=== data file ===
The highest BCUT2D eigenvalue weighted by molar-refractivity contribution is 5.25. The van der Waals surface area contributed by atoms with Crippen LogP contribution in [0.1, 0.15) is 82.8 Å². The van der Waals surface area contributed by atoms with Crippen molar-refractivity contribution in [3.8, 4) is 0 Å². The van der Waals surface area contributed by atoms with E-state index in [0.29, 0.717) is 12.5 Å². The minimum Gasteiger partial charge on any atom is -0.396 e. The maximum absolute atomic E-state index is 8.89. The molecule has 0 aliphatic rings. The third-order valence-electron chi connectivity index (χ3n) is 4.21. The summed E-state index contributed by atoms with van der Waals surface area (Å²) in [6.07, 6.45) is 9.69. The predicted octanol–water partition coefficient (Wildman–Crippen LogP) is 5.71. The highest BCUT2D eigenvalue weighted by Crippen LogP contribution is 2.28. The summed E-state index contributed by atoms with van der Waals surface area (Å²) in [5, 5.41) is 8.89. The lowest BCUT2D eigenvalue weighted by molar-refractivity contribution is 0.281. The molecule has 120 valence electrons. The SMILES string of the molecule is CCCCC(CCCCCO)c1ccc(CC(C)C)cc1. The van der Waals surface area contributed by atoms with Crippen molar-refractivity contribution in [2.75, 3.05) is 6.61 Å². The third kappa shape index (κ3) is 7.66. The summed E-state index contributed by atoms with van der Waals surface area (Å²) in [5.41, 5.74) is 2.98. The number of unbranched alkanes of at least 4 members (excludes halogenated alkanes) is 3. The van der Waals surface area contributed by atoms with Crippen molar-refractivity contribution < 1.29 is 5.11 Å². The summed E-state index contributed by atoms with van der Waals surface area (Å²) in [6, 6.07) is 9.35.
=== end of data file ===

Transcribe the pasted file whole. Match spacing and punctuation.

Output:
The highest BCUT2D eigenvalue weighted by molar-refractivity contribution is 5.25. The van der Waals surface area contributed by atoms with Crippen LogP contribution in [0.1, 0.15) is 82.8 Å². The van der Waals surface area contributed by atoms with Crippen molar-refractivity contribution in [3.8, 4) is 0 Å². The van der Waals surface area contributed by atoms with E-state index in [0.29, 0.717) is 12.5 Å². The minimum Gasteiger partial charge on any atom is -0.396 e. The maximum absolute atomic E-state index is 8.89. The molecule has 0 aliphatic rings. The third-order valence-electron chi connectivity index (χ3n) is 4.21. The summed E-state index contributed by atoms with van der Waals surface area (Å²) in [6.07, 6.45) is 9.69. The predicted octanol–water partition coefficient (Wildman–Crippen LogP) is 5.71. The highest BCUT2D eigenvalue weighted by Crippen LogP contribution is 2.28. The summed E-state index contributed by atoms with van der Waals surface area (Å²) in [5, 5.41) is 8.89. The lowest BCUT2D eigenvalue weighted by molar-refractivity contribution is 0.281. The molecule has 120 valence electrons. The SMILES string of the molecule is CCCCC(CCCCCO)c1ccc(CC(C)C)cc1. The van der Waals surface area contributed by atoms with Crippen molar-refractivity contribution in [2.75, 3.05) is 6.61 Å². The third kappa shape index (κ3) is 7.66. The summed E-state index contributed by atoms with van der Waals surface area (Å²) in [5.41, 5.74) is 2.98. The number of unbranched alkanes of at least 4 members (excludes halogenated alkanes) is 3. The van der Waals surface area contributed by atoms with Crippen molar-refractivity contribution < 1.29 is 5.11 Å². The summed E-state index contributed by atoms with van der Waals surface area (Å²) in [6, 6.07) is 9.35.